for τ > 10 ns, we obtain Fig. 6 in which the characteristic correlation decay time τ0 is shown as a function of Δt for the different methods reviewed in this work. As in Fig. 4, where linear diffusion is shown, we display the data for both unscaled and scaled time steps in order to illuminate the similarities between the methods. In concert with Fig. 4, the GJ methods exhibit nearly time step independent decay time of the rotational order across all three methods, while the BAOAB method shows that the orientational order is lost at an increasing rate as the time step is increased. This is consistent with the linear diffusion properties.
Having constructed the set of GJ methods to preserve the Einstein diffusion relation in the case of a free particle, we are not surprised that GJ-I/GJF, which is the GJ method that does not scale the time step as a function of αΔt/m, exhibits translational diffusivity independent of αΔt/m. This was also confirmed previously in Ref. 51. However, given the complexity of the polyethylene system and the highly non-linear interactions between the chains, it is not obvious that the relaxation time scales of the slowest motions should remain unaffected by the implicit time scaling occurring with the GJ-II and GJ-III methods. Instead, Figs. 4–6 show that these relaxation times are controlled only by the friction parameter α/m, indicating that the observed diffusion should be understood as described as an effective viscous medium.
VI. DISCUSSION AND CONCLUSION
We have conducted a thorough methodical investigation of the possibilities for creating discrete-time, stochastic Størmer–Verlet algorithms that correctly represent the equilibrium statistics of Langevin equations with conservative force fields regardless of the discrete time step. An inspection of the direct integration result, where only the integral over the conservative force is approximated, suggests that a discrete-time algorithm may benefit from two different noise terms per time step, since the noise term in the continuous Langevin equation is integrated differently for the kinetic and configurational coordinates. Following the outline of the analysis that led to the GJ set of methods,36 we conduct a comprehensive analysis of a completely general form of a stochastic Størmer–Verlet expression that includes different noise terms. This is investigated for its ability to yield numerical methods that respond with correct statistical measures of diffusion and Boltzmann distributions when simulating linear (harmonic) systems. The somewhat surprising, albeit definite, result is that this can only be accomplished if the two noise terms are identical. Consequently, the only methods of this kind that can accomplish the basic statistical objectives are the previously identified GJ set of methods, which includes a single noise term per time step,36 and to which discrete-time velocity variables that yield comparable correct kinetic statistics can be associated.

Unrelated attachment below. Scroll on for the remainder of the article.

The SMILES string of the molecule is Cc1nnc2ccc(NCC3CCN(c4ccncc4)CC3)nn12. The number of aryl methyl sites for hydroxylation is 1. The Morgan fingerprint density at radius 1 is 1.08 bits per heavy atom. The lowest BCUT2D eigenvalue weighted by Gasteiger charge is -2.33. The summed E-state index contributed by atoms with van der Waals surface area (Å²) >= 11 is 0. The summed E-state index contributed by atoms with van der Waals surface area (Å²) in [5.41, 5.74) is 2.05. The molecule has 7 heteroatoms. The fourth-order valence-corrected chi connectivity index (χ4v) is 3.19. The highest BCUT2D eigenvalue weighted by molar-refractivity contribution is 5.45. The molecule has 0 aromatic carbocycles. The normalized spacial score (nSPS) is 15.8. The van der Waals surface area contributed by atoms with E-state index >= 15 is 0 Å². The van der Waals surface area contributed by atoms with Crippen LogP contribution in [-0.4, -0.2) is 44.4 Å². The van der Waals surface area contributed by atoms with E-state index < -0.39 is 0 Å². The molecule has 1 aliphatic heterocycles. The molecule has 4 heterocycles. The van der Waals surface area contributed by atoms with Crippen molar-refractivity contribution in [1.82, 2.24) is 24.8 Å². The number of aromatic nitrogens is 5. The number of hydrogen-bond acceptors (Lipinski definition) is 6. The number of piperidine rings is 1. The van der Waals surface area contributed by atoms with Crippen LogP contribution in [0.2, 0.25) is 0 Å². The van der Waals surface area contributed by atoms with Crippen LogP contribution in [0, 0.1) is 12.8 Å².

Given that recent developments of methods, starting with the BAOAB method,44 have been succeeding in correctly describing the Boltzmann distribution for the configurational coordinate in convex potentials, we have conducted simulations to investigate the more subtle question of time scaling in diffusive behavior in dense, nonlinear systems, exemplified by a coarse-grained polyethylene system. Unlike the BAOAB method, the GJ set also provides the correct diffusion constant as derived from the configurational Einstein definition. However, this diffusion is for a free particle in a trivially flat energy landscape. The dense polyethylene system offers a complex and nonlinear environment in which the accuracy of diffusion of a free particle may not always translate into a reliably calculated diffusion constant by such methods. The results for both linear and rotational diffusion show, however, that the three characteristic GJ methods reproduce the same time step independent diffusion constant throughout their entire stability ranges, leading to the conclusion that the correct free particle diffusion properties of the GJ methods for these simulations translate into robust diffusion properties for more complex systems. In contrast, the BAOAB method exhibits significant deviations as the time step is increased for both linear and rotational diffusion, consistent with this method not having specifically ensured free particle diffusion in its design. It is noted that this discrepancy is purely in the interpretation of the time scale, as illuminated by the VRORV method,46 which intersects in its configurational sampling with the GJ-II method. The VRORV method was derived by introducing a time scaling of the A and B steps of the BAOAB method, specifically to address free particle diffusion, and the success of this revision is visible in Figs. 4–6. The introduced time scaling of the methods has some important consequences that have been alluded to in Ref. 36 and that can be seen in Fig. 4 as an apparent difference in stability range of the different methods (the two extremes of the displayed methods being GJ-II and GJ-III). It is important to realize that these differences are not due to actual differences in stability, since this is solely linked to the time scaling , which affects the dynamics of the simulated behavior. For example, as described in Ref. 36, a damped harmonic oscillator simulated by these methods will have a scaled frequency (as a function of αΔt/m) that ensures all these methods having the same stability limit as measured relative to the period of motion. It is therefore important that one does not infer sampling efficiency or stability directly from Δt but consider the time scaling inherent to each method such that is the relevant time step for stability and sampling efficiency. In light of this discussion, we point to BAOAB and GJ-I/GJF, since neither of these are subject to this scaling. Given that GJ-I/GJF-2GJ is the temporally unscaled GJ method () as a function of friction, we propose that this method generally provides the results with the simplest interpretation of the simulated time scale, especially when using the large time steps offered by these methods.